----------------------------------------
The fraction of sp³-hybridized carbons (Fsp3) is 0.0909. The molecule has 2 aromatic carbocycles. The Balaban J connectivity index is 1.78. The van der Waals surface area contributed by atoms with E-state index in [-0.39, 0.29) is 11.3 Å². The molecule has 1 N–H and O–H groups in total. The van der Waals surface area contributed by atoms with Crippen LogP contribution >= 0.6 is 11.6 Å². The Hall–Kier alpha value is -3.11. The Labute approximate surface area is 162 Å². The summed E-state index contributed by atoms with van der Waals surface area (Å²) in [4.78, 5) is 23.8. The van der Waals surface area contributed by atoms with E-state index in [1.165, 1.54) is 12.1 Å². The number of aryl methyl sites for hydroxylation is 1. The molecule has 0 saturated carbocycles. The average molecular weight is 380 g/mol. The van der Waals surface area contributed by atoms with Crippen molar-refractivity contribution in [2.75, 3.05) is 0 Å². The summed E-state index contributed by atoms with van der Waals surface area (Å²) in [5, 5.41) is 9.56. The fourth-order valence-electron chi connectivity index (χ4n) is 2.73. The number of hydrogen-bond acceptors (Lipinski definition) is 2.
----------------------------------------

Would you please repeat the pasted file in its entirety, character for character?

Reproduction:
The fraction of sp³-hybridized carbons (Fsp3) is 0.0909. The molecule has 2 aromatic carbocycles. The Balaban J connectivity index is 1.78. The van der Waals surface area contributed by atoms with E-state index in [-0.39, 0.29) is 11.3 Å². The molecule has 1 N–H and O–H groups in total. The van der Waals surface area contributed by atoms with Crippen LogP contribution >= 0.6 is 11.6 Å². The Hall–Kier alpha value is -3.11. The Labute approximate surface area is 162 Å². The summed E-state index contributed by atoms with van der Waals surface area (Å²) in [4.78, 5) is 23.8. The van der Waals surface area contributed by atoms with E-state index in [1.165, 1.54) is 12.1 Å². The number of aryl methyl sites for hydroxylation is 1. The molecule has 0 saturated carbocycles. The average molecular weight is 380 g/mol. The van der Waals surface area contributed by atoms with Crippen molar-refractivity contribution in [2.75, 3.05) is 0 Å². The summed E-state index contributed by atoms with van der Waals surface area (Å²) in [5, 5.41) is 9.56. The fourth-order valence-electron chi connectivity index (χ4n) is 2.73. The number of hydrogen-bond acceptors (Lipinski definition) is 2.